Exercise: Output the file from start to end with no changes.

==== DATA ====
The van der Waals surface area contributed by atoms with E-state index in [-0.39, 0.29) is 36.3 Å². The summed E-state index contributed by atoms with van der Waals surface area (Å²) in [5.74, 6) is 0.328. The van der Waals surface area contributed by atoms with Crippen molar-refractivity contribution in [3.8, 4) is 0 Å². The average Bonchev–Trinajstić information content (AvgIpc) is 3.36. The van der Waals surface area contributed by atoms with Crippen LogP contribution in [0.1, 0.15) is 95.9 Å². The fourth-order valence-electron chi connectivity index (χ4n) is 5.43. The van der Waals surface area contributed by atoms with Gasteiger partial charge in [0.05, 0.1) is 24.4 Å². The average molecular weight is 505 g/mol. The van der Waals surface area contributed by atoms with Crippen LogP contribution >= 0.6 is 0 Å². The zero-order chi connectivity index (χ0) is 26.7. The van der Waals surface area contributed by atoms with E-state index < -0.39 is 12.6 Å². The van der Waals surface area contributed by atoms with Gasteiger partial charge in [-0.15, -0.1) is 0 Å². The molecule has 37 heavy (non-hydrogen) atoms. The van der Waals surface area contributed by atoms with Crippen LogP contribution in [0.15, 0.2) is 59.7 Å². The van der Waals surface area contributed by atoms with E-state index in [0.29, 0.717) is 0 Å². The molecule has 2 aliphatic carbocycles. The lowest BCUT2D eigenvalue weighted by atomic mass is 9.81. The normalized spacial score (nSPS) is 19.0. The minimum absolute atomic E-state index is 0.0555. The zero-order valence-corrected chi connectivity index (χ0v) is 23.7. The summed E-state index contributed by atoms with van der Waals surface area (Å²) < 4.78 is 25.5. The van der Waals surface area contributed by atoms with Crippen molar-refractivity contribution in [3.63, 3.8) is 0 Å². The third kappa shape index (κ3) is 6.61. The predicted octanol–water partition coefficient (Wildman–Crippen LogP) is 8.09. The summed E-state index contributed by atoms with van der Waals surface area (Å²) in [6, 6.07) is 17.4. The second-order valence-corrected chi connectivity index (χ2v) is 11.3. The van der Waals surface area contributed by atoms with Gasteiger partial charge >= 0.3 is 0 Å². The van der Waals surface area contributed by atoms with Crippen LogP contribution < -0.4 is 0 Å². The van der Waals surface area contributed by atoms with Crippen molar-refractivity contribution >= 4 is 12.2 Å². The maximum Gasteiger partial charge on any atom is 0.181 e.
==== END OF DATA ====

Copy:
The van der Waals surface area contributed by atoms with E-state index in [-0.39, 0.29) is 36.3 Å². The summed E-state index contributed by atoms with van der Waals surface area (Å²) in [5.74, 6) is 0.328. The van der Waals surface area contributed by atoms with Crippen molar-refractivity contribution in [3.8, 4) is 0 Å². The average Bonchev–Trinajstić information content (AvgIpc) is 3.36. The van der Waals surface area contributed by atoms with Crippen LogP contribution in [0.1, 0.15) is 95.9 Å². The fourth-order valence-electron chi connectivity index (χ4n) is 5.43. The van der Waals surface area contributed by atoms with Gasteiger partial charge in [0.05, 0.1) is 24.4 Å². The average molecular weight is 505 g/mol. The van der Waals surface area contributed by atoms with Crippen LogP contribution >= 0.6 is 0 Å². The zero-order chi connectivity index (χ0) is 26.7. The van der Waals surface area contributed by atoms with E-state index < -0.39 is 12.6 Å². The van der Waals surface area contributed by atoms with Gasteiger partial charge in [-0.15, -0.1) is 0 Å². The molecule has 37 heavy (non-hydrogen) atoms. The van der Waals surface area contributed by atoms with Crippen LogP contribution in [0.15, 0.2) is 59.7 Å². The van der Waals surface area contributed by atoms with E-state index in [0.29, 0.717) is 0 Å². The molecule has 2 aliphatic carbocycles. The lowest BCUT2D eigenvalue weighted by atomic mass is 9.81. The normalized spacial score (nSPS) is 19.0. The minimum absolute atomic E-state index is 0.0555. The zero-order valence-corrected chi connectivity index (χ0v) is 23.7. The summed E-state index contributed by atoms with van der Waals surface area (Å²) < 4.78 is 25.5. The van der Waals surface area contributed by atoms with Crippen molar-refractivity contribution in [3.63, 3.8) is 0 Å². The third kappa shape index (κ3) is 6.61. The predicted octanol–water partition coefficient (Wildman–Crippen LogP) is 8.09. The summed E-state index contributed by atoms with van der Waals surface area (Å²) in [6, 6.07) is 17.4. The second-order valence-corrected chi connectivity index (χ2v) is 11.3. The van der Waals surface area contributed by atoms with Gasteiger partial charge >= 0.3 is 0 Å². The van der Waals surface area contributed by atoms with Crippen LogP contribution < -0.4 is 0 Å². The van der Waals surface area contributed by atoms with Crippen molar-refractivity contribution >= 4 is 12.2 Å². The maximum Gasteiger partial charge on any atom is 0.181 e.